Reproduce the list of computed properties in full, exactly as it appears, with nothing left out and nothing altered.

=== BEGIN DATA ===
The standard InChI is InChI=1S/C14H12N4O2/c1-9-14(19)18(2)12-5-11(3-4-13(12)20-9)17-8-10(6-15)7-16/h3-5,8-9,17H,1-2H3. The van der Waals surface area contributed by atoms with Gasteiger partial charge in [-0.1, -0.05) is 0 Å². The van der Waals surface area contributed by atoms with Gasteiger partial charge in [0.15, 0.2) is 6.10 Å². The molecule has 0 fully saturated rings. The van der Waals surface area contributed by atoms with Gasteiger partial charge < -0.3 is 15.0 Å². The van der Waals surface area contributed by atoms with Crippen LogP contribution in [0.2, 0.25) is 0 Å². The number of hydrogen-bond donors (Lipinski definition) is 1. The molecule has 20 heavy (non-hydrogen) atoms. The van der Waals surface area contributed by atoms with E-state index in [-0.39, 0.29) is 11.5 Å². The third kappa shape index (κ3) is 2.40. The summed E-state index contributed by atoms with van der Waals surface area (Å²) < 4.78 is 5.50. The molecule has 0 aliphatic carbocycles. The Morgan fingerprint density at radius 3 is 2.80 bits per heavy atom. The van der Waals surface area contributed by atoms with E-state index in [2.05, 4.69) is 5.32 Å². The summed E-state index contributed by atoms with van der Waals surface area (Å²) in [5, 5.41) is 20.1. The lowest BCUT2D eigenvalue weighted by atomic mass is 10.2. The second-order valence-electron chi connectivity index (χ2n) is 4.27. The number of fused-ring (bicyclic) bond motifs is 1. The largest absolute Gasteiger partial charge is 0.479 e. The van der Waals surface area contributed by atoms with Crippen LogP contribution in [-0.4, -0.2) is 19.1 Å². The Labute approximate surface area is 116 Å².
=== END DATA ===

The standard InChI is InChI=1S/C14H12N4O2/c1-9-14(19)18(2)12-5-11(3-4-13(12)20-9)17-8-10(6-15)7-16/h3-5,8-9,17H,1-2H3. The van der Waals surface area contributed by atoms with Gasteiger partial charge in [-0.1, -0.05) is 0 Å². The van der Waals surface area contributed by atoms with Gasteiger partial charge in [0.15, 0.2) is 6.10 Å². The molecule has 0 fully saturated rings. The van der Waals surface area contributed by atoms with Gasteiger partial charge < -0.3 is 15.0 Å². The van der Waals surface area contributed by atoms with Crippen LogP contribution in [0.2, 0.25) is 0 Å². The number of hydrogen-bond donors (Lipinski definition) is 1. The molecule has 20 heavy (non-hydrogen) atoms. The van der Waals surface area contributed by atoms with E-state index in [-0.39, 0.29) is 11.5 Å². The third kappa shape index (κ3) is 2.40. The summed E-state index contributed by atoms with van der Waals surface area (Å²) < 4.78 is 5.50. The molecule has 0 aliphatic carbocycles. The Morgan fingerprint density at radius 3 is 2.80 bits per heavy atom. The van der Waals surface area contributed by atoms with E-state index in [2.05, 4.69) is 5.32 Å². The summed E-state index contributed by atoms with van der Waals surface area (Å²) in [5, 5.41) is 20.1. The lowest BCUT2D eigenvalue weighted by atomic mass is 10.2. The second-order valence-electron chi connectivity index (χ2n) is 4.27. The number of fused-ring (bicyclic) bond motifs is 1. The largest absolute Gasteiger partial charge is 0.479 e. The van der Waals surface area contributed by atoms with Crippen LogP contribution in [-0.4, -0.2) is 19.1 Å². The Labute approximate surface area is 116 Å².